We are still emotional. I remember that I was so nervous, I was so upset, but he was really kind; a very kind person. And he really reassured us, he showed us the pictures, he said, “Would you like to see the pictures of some of the babies that I operated?” He told us, you know, how many he operated per year, he explained to us, and we looked at the pictures and we thought, “Wow, you know, this is going to be OK.”

Hmm, hmm it sounds like you were very reassured at that point, yeah?

Yeah.
Many families were grateful to meet the team who will care for their child. Most parents were able to ask the questions they wanted to and felt part of the decision-making process in their childs’ care. Some families met the surgeon who would be operating on their child and said this was very reassuring. 
 

Becky and Mark always felt involved in the decision making process when communicating with health professionals and felt confident in approaching their son’s surgeon.

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Mark: He was great, wasn’t he? He was always there to talk to.

Becky: Yeah, yeah I think, you know, that, that was a..

Is this the surgeon?

Mark: Yeah brilliant.

Becky: Yeah very positive, somebody you can ask any questions like.

Mark: You could just talk to him.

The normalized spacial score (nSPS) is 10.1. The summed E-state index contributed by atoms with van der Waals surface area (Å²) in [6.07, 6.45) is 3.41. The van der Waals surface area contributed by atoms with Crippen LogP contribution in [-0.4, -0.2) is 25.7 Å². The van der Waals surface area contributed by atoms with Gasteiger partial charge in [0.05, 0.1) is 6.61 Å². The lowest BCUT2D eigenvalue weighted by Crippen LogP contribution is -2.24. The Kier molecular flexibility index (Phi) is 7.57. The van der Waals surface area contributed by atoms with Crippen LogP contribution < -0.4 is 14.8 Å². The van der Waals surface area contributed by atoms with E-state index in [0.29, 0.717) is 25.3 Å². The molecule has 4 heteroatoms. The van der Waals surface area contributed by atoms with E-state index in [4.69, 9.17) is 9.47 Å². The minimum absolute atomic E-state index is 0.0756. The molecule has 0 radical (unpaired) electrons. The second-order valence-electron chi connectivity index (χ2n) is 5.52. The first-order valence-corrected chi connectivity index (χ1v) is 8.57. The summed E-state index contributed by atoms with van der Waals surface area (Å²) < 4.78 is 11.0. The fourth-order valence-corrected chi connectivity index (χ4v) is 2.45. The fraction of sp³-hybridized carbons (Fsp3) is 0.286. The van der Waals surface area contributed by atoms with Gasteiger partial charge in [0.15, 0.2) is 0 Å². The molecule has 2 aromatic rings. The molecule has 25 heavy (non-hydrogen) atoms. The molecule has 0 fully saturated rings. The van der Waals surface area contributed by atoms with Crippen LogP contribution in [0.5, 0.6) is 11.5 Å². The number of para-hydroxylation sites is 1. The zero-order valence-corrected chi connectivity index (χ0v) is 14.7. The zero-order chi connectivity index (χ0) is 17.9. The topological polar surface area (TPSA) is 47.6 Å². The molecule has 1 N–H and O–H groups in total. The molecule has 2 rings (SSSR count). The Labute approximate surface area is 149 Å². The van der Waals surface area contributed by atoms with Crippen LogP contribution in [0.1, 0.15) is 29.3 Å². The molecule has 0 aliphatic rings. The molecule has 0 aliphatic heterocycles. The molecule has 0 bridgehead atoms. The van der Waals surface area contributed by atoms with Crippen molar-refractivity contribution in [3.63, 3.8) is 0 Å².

Becky: Yeah.

Mark: Because some people you can’t which was our experience with our older son.

Yeah.

Becky: Yeah because I asked him about, you know, you could just say to him about the nose, I said, “You’ve done a fantastic job,” and it was like the nose was going to be OK. But, you know, I think it’s really important that you can say that. You know, because sometimes the medical profession, you know, you feel a bit of hierarchy, you know, that you might be criticising his surgical work. But it’s not though, you know, it was just like, “Right, what’s going to happen about that?”

OK it’s good that you felt able to say it,

Becky: Yeah.

…to speak to him about it.

Becky: Yeah, yeah definitely, yeah.

But in the stages prior to the operation did you feel that you were involved in that process, did you feel there was a dialogue with the professionals or?

Becky: Yeah I think yeah, I do. I think sort of... I suppose having a child previously and there I think, you know, you can advocate, and I think you as a parent, you know, you need to be involved in that process as well. And I think perhaps, you know, if I’m not sure about something, the type of people we are, we ask questions don’t we?

Mark: Yeah.